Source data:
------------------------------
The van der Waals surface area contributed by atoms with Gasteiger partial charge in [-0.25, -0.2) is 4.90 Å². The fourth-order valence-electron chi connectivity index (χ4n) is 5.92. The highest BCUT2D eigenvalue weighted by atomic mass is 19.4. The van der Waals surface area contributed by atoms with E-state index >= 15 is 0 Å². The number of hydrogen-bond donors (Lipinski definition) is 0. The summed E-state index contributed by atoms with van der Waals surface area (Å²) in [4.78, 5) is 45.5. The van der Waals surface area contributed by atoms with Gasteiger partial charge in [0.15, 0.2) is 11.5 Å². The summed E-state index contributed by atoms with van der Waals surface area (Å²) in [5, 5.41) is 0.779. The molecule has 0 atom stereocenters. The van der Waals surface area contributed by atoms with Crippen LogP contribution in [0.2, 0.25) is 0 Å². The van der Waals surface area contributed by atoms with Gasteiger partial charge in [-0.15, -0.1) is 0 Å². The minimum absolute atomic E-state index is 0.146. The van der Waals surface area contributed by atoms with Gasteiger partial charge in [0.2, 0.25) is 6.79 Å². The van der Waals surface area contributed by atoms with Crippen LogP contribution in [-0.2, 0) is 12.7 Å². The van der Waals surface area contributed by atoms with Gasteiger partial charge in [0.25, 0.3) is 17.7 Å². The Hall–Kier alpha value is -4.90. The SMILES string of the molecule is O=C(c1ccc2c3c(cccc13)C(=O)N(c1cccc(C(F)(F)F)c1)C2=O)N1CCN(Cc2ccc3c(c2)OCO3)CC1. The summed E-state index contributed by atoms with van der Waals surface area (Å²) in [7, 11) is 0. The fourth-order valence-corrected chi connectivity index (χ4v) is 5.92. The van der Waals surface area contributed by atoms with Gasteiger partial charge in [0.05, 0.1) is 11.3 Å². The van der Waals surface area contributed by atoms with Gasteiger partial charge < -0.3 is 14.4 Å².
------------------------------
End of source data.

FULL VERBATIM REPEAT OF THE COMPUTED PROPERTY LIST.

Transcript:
The van der Waals surface area contributed by atoms with Gasteiger partial charge in [-0.25, -0.2) is 4.90 Å². The fourth-order valence-electron chi connectivity index (χ4n) is 5.92. The highest BCUT2D eigenvalue weighted by atomic mass is 19.4. The van der Waals surface area contributed by atoms with E-state index >= 15 is 0 Å². The number of hydrogen-bond donors (Lipinski definition) is 0. The summed E-state index contributed by atoms with van der Waals surface area (Å²) in [4.78, 5) is 45.5. The van der Waals surface area contributed by atoms with Gasteiger partial charge in [0.15, 0.2) is 11.5 Å². The summed E-state index contributed by atoms with van der Waals surface area (Å²) in [5, 5.41) is 0.779. The molecule has 0 atom stereocenters. The van der Waals surface area contributed by atoms with Crippen LogP contribution in [0.2, 0.25) is 0 Å². The van der Waals surface area contributed by atoms with Gasteiger partial charge in [-0.15, -0.1) is 0 Å². The minimum absolute atomic E-state index is 0.146. The van der Waals surface area contributed by atoms with Gasteiger partial charge in [0.2, 0.25) is 6.79 Å². The van der Waals surface area contributed by atoms with Crippen LogP contribution in [-0.2, 0) is 12.7 Å². The van der Waals surface area contributed by atoms with Gasteiger partial charge in [0.25, 0.3) is 17.7 Å². The Hall–Kier alpha value is -4.90. The SMILES string of the molecule is O=C(c1ccc2c3c(cccc13)C(=O)N(c1cccc(C(F)(F)F)c1)C2=O)N1CCN(Cc2ccc3c(c2)OCO3)CC1. The summed E-state index contributed by atoms with van der Waals surface area (Å²) in [7, 11) is 0. The fourth-order valence-corrected chi connectivity index (χ4v) is 5.92. The van der Waals surface area contributed by atoms with Gasteiger partial charge in [0.05, 0.1) is 11.3 Å². The van der Waals surface area contributed by atoms with Gasteiger partial charge < -0.3 is 14.4 Å².